Picamilon is a prodrug formed by combining niacin with GABA that is able to cross the blood–brain barrier and is then hydrolyzed into GABA and niacin. It is theorized that the GABA released in this process activates GABA receptors, with potential to produce an anxiolytic response.2425 Picamilon is sold in the United States as a dietary supplement, while in Russia it is sold as a prescription drug.
Chlorpheniramine (Chlor-Trimeton)26 and Diphenhydramine (Benadryl) have hypnotic and sedative effects with mild anxiolytic-like properties (off-label use). These drugs are approved by the FDA for allergies, rhinitis, and urticaria.
Melatonin has anxiolytic properties, likely mediated by the benzodiazepine/GABAergic system.27 It has been used experimentally as an effective premedicant for general anesthesia in surgical procedures.28
Due to deficits with existing anxiolytics (either in terms of efficacy or side-effect profile), research into novel anxiolytics is active. Possible candidates for future drugs include:
Prescription-free drugs are often poor anxiolytics and often worsen the symptoms over timecitation needed. However, they are often used for self-medication because of their wide availability (e.g. alcoholic beverages).
Ethanol is used as an anxiolytic, sometimes by self-medication. fMRI can measure the anxiolytic effects of alcohol in the human brain.29 The British National Formulary states, "Alcohol is a poor hypnotic because its diuretic action interferes with sleep during the latter part of the night." Alcohol is also known to induce alcohol-related sleep disorders.30
The anxiolytic effects of solvents act as positive modulators of GABAA receptors (Bowen and colleagues 2006).31
Inhalants are commonly used as anxiolytics by street children in Latin America, Africa, and Asia but also by impoverished indigenous communities.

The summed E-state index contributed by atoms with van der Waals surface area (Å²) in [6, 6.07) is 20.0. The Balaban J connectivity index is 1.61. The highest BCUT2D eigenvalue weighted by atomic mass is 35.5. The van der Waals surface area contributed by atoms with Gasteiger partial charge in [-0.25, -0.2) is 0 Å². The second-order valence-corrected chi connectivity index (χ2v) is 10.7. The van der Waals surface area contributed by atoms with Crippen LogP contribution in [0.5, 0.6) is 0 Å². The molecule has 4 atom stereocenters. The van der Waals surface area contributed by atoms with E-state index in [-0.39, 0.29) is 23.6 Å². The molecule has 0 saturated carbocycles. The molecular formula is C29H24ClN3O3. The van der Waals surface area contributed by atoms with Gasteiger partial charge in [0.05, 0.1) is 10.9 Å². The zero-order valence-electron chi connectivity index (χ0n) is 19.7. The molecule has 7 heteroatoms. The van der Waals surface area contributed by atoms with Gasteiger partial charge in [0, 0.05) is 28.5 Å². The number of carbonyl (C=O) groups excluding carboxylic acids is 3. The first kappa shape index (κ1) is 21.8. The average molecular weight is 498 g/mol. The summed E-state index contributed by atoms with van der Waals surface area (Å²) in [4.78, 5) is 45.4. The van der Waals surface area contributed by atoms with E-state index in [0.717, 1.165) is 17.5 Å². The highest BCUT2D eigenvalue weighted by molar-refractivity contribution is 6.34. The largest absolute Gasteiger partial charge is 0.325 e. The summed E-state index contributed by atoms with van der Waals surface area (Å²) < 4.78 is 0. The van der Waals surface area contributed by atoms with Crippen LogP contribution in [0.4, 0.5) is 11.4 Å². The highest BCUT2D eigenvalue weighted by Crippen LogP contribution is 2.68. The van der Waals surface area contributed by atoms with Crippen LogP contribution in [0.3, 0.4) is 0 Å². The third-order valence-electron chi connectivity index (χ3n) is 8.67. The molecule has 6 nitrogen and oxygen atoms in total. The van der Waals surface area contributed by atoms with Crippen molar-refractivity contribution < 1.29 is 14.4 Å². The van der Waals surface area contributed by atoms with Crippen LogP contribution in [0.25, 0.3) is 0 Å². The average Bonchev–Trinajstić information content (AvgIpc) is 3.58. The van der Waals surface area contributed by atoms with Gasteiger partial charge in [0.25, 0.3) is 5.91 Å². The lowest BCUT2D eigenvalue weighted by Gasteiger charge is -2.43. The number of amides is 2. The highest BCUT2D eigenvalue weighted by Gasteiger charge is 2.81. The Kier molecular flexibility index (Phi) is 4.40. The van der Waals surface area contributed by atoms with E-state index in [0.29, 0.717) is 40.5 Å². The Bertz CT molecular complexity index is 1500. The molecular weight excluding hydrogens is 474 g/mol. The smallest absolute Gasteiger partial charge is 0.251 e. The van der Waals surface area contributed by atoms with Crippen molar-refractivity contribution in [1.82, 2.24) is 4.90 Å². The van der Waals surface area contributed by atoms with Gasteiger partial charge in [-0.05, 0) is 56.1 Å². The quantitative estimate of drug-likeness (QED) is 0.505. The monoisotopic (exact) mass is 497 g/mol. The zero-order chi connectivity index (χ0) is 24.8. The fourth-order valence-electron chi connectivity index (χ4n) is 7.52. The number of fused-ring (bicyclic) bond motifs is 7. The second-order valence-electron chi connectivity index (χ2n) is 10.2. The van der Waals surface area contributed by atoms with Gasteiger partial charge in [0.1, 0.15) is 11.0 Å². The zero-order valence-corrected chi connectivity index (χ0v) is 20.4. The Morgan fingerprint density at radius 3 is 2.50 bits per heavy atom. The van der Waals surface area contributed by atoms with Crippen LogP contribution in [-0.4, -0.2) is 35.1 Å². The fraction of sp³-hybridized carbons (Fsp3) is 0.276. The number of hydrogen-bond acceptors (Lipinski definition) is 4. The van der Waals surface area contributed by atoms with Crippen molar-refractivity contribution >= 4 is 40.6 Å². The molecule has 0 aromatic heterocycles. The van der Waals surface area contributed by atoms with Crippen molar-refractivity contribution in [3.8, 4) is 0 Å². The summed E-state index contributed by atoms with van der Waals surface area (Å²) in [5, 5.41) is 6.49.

Psychotherapeutic treatment can be an effective alternative to medication.32 Exposure therapy is the recommended treatment for phobic anxiety disorders. Cognitive behavioral therapy (CBT) has been found to be effective treatment for panic disorder, social anxiety disorder, generalized anxiety disorder, and obsessive-compulsive disorder. Healthcare providers can also help by educating sufferers about anxiety disorders and referring individuals to self-help resources.33 CBT has been shown to be effective in the treatment of generalized anxiety disorder, and possibly more effective than pharmacological treatments in the long term.34 Sometimes medication is combined with psychotherapy, but research has not found a benefit of combined pharmacotherapy and psychotherapy versus monotherapy.35
- "antianxiety agent" at Dorland's Medical Dictionary
- Youngstedt, Shawn D; Kripke, Daniel F (2007). "Does bright light have an anxiolytic effect? - an open trial". BMC Psychiatry 7: 62. doi:10.1186/1471-244X-7-62. PMC 2194679. PMID 17971237.
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- Gelder, M, Mayou, R. and Geddes, J. 2005. Psychiatry. 3rd ed. New York: Oxford. pp236.
- Lader M, Tylee A, Donoghue J (2009). "Withdrawing benzodiazepines in primary care". CNS Drugs 23 (1): 19–34. doi:10.2165/0023210-200923010-00002. PMID 19062773.
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- Llorca PM, Spadone C, Sol O (November 2002). "Efficacy and safety of hydroxyzine in the treatment of generalized anxiety disorder: a 3-month double-blind study". J Clin Psychiatry 63 (11): 1020–7. doi:10.4088/JCP.v63n1112. PMID 12444816.
- Bandelow, B.; Wedekind, D.; Leon, T. (Jul 2007). "Pregabalin for the treatment of generalized anxiety disorder: a novel pharmacologic intervention". Expert Rev Neurother 7 (7): 769–81. doi:10.1586/14737188.8.131.529. PMID 17610384.
- Owen, RT. (Sep 2007). "Pregabalin: its efficacy, safety and tolerability profile in generalized anxiety". Drugs Today (Barc) 43 (9): 601–10. doi:10.1358/dot.2007.43.9.1133188. PMID 17940637.
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- Patel, Manish; Antala, Bhavesh; Barua, Chandana; Lahkar, Mangala (2013). "Anxiolytic activity of aqueous extract of Garcinia indica in mice". International Journal of Green Pharmacy 7 (4): 332–35. doi:10.4103/0973-8258.122089.
- Wolfson, P; Hoffmann, DL (2003). "An investigation into the efficacy of Scutellaria lateriflora in healthy volunteers". Alternative therapies in health and medicine 9 (2): 74–8. PMID 12652886.
- Emamghoreishi M, Khasaki M, Aazam MF (2005). "Coriandrum sativum: evaluation of its anxiolytic effect in the elevated plus-maze". Journal of Ethnopharmacology 96 (3): 365–370. doi:10.1016/j.jep.2004.06.022. PMID 15619553.